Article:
Impel NeuroPharma announced the completion of its human proof of concept study with the Precision Olfactory Delivery (POD) technology demonstrating nose-to-brain delivery using SPECT imaging, a first in the pharmaceutical and biotechnology industries. The successful trial opens the door for central nervous system (CNS) drugs to be delivered directly to the human brain, allowing potential treatments for complex neurological conditions that were previously excluded by the blood-brain barrier (BBB). Imaging showed that the POD device successfully deposited a therapeutic amount of radiolabeled tripeptide into the deep nasal cavity that then enabled rapid and significant delivery to the central nervous system, bypassing the BBB.
“This is a major milestone for the company and groundbreaking for the industry,” says CEO, Michael Hite. “We conclusively demonstrated the POD technology can deliver clinically meaningful levels of biologic drug products to the central nervous system (CNS).”
“Our goal is to advance the treatment of CNS diseases by enabling the delivery of molecules that currently can’t be developed as therapeutics because of the blood-brain barrier. Nose-to-brain delivery offers an opportunity to bypass the BBB, providing hope for a broad range of CNS conditions that currently lack a good treatment option,” Hite added.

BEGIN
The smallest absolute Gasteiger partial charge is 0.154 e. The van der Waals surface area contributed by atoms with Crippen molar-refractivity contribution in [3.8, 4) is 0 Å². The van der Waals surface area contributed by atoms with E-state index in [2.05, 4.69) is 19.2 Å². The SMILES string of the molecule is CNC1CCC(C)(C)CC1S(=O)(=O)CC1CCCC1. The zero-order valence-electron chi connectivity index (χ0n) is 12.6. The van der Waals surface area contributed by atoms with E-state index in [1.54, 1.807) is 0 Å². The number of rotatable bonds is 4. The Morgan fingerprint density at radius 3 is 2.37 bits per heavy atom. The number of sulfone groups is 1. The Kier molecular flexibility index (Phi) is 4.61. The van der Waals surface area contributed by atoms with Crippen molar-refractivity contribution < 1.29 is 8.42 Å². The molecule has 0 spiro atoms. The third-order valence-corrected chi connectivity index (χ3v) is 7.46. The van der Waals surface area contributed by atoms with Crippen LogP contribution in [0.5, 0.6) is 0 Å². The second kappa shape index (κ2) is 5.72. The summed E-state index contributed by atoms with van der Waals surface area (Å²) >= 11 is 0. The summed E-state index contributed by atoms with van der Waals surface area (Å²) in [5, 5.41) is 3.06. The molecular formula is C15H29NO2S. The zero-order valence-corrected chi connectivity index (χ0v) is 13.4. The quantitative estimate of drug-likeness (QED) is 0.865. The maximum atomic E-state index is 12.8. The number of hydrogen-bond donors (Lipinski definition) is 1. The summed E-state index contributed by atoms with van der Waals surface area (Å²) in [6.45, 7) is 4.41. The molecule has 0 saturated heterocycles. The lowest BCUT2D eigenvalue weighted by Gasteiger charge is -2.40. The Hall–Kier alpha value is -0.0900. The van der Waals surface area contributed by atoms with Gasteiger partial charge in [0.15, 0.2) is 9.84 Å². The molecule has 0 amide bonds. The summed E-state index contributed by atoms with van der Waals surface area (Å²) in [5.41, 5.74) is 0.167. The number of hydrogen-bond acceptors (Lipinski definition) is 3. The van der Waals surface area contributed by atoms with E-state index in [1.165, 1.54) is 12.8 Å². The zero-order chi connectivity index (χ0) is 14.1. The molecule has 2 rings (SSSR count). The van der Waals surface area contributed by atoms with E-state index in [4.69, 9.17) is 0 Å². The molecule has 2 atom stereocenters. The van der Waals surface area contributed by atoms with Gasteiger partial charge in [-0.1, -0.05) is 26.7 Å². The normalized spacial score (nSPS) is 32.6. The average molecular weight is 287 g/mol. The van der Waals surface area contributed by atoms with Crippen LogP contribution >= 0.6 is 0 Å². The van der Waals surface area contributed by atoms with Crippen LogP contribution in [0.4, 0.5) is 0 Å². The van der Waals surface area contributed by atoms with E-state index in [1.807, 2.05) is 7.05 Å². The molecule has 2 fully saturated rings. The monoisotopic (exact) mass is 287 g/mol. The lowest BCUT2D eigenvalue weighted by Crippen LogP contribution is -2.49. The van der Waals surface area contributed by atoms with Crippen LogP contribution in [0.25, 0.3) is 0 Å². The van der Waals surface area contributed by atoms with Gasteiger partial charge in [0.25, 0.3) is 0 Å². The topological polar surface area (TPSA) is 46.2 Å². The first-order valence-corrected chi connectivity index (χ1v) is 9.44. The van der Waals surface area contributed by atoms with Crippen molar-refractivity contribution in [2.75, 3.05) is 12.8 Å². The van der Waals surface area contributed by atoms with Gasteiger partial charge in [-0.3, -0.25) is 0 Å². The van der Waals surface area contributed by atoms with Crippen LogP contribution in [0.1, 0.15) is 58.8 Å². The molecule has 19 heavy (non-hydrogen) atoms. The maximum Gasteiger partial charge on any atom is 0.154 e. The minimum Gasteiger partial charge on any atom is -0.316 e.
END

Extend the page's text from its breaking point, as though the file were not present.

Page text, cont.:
Dr. William Frey II, Director of the Alzheimer’s Research Center and Professor of Pharmaceutics, Neurology and Neuroscience at the University of Minnesota commented, “Since the discovery in 1989 that intranasal delivery could be used to bypass the blood-brain barrier, there has been a need for a safe, effective and reliable device for targeting the upper third of the nasal cavity. The Impel study is exciting because it confirms that the pathway is conserved across animal species and can be utilized clinically to facilitate delivery of drugs. The study demonstrated that the Impel POD nasal device successfully targets the upper posterior portion of the human nasal cavity resulting in rapid therapeutic delivery to multiple brain regions, including those involved in Alzheimer’s, Parkinson’s and stroke.”
“We’ve made great progress in preclinical studies, with multiple successful programs with National Institutes of Health (NIH), the Department of Defense, and several pharma collaborators, but we’re really excited to advance the POD technology into the clinic,” John Hoekman, PhD, Impel’s Chief Scientific Officer commented. Furthering its mission, Impel will continue to broaden its clinical experience with two IND-approved human studies later this year, including one at the University of Washington.
Impel has also recently received a >$650,000 Small Business Investigational Research (SBIR) grant from the NIH to develop a cost-effective version of the POD device for use in research labs. “The NIH has recognized the potential in nose-to-brain drug delivery. By expanding the application of the POD technology in basic and applied neuroscience we are hoping to accelerate development of therapeutics uniquely enabled by this route,” Hoekman added.
Impel has focused on collecting additional performance and safety data for the POD technology and expanding its capabilities for clinical support of pharmaceutical and biopharma partners. Impel has recently signed research agreements with two additional pharmaceutical partners with programs targeting neurological disorders. To date, Impel has entered into seven research agreements with pharmaceutical and device partners with active CNS pipelines, including four of the ten largest pharmaceutical companies.
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